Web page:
Posts Tagged ‘vacation’

I was away for a little bit; off on a vacation on which I made the conscious decision to disconnect from all of the technology I normally drag around with me.  I didn’t take a phone, I didn’t take a laptop, I didn’t even take a little piece of paper with my passwords jotted down on it in case the desire struck me to log in, check up or connect.  I did cave and take a notebook and a pen with me, on the off chance that brilliance and genius would strike while I was sitting on the beach or lounging on our veranda, watching the sea go by.

I didn’t even take the notebook out of my suitcase.

I’ve been back for a few weeks now.  I’m now officially back into the routine of packing lunches and checking backpacks, going to work and coming home again, checking and filling up the calendar with places to go and things to do.  That whole “being away” thing now seems like a distant memory, something that happened to someone else that I heard about once.  And I’m okay with that.  Some people may like to be on vacation all the time but I think the only way I can actually appreciate being away, or alternately, being “here” is to only do it once in a while.  Which is good because that’s about all my bank account will allow.

So I was away and completely disconnected and now I’m back and almost fully plugged back in, except for one thing.


It’s like I came back and got about 95% back into my “here” life but I just can’t seem to get back into the writing.  When I was away it was like a switch was flicked and I just stopped contemplating.  I stopped thinking about “what if” and “why” and “why me” and “why not me” and as those are what make up almost all of what I write about, it just didn’t even occur to me to pick up the pen.  And now that I’m back, I can’t seem to flick the switch back on.

I told my bestie I was waiting for inspiration to hit, as it always seemed to do in the past.  I’ve mentioned before that so much of what I write comes at me in an instant, like someone whispering in my ear “write about this” and so I do.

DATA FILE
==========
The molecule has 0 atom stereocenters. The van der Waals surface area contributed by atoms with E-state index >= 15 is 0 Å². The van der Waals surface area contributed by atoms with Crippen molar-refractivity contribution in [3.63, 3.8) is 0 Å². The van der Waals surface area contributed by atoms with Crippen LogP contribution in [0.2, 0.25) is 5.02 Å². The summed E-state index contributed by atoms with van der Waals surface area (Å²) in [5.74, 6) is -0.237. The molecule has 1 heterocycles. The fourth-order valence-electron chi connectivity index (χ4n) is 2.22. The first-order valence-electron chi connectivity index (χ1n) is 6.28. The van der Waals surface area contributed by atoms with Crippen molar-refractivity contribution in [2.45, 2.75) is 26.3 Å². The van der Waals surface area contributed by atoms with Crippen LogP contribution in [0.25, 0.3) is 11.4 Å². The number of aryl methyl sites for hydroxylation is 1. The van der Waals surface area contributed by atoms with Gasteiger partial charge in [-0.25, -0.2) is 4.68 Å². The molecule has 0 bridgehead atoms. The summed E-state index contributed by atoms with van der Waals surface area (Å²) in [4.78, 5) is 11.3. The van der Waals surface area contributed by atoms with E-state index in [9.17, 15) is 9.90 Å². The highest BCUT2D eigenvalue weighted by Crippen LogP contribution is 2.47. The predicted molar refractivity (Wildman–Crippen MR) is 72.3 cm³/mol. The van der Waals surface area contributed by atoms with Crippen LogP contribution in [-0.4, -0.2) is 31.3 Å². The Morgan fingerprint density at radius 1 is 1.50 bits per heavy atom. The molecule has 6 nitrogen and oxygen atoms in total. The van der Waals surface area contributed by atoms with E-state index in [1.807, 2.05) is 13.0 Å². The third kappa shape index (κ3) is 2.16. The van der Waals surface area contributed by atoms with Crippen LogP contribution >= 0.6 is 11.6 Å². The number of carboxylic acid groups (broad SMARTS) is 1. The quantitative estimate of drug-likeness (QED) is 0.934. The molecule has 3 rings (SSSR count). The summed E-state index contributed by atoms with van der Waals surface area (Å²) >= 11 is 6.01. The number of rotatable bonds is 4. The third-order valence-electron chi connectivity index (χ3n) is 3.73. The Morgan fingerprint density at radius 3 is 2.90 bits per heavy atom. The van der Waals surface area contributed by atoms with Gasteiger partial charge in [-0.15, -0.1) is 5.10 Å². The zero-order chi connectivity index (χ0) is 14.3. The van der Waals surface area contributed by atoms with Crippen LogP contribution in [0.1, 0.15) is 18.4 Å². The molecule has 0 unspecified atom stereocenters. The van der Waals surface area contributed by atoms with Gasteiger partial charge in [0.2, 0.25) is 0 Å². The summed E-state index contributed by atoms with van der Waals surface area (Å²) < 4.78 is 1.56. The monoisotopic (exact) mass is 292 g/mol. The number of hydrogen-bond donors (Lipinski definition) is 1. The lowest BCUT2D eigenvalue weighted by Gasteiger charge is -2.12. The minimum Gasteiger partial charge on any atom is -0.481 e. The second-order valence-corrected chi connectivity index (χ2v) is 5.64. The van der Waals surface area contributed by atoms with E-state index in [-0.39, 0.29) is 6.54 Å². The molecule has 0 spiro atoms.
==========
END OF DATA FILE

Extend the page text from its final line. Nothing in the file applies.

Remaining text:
I’m not sure if the whispers have stopped or if I just can’t hear them.

I always thought I write because I need an outlet for all of the reflecting that I do; that the only way to clear up space inside my head is to get the thoughts out on paper so I can make room for more.  But these past few weeks I’ve begun to wonder if maybe it’s the other way around.

Maybe the reflecting doesn’t cause me to write; maybe the writing encourages me to reflect.

And I hope now that I’ve broken the barrier and put something, anything, out into the world that the flow will come, the reflecting will come, and I can once again feel connected to me, and to the words that make up such a big part of my world.

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‎The place is so quiet that I can hear the clock ticking. The clock has been in the wall the whole time we’ve been here but with four kids running around it’s usually much too chaotic and loud to hear the tiny sound of a ticking clock.

But the kids are out for now, up at the pool with the dads and so the house is quiet and I can hear the clock ticking. I went to the pool yesterday and the day before but today is overcast and cool and I barely get into a bathing suit when the weather is scorching, let alone when the sun is hiding and my body is covered in goose bumps.

My friend is asleep on the couch. She will wake up in a few minutes and claim she was not sleeping and, in fact, was only resting her eyes but I know the truth. ‎Her kids are younger than mine and so she is still in the stage when days start early and nights are never uninterrupted. She deserves to grab sleep, any sleep, wherever she can find it. I, on the other hand, feel somewhat guily napping when I had a full nights’ sleep last night (and the night before and the night before). I know she looks at me and wonders of she will ever get here, to the other side, where I now am. I remember being her and hating people who told me this phase will end, so I say nothing and just sneak quietly from the room so she can rest her eyes for a bit longer.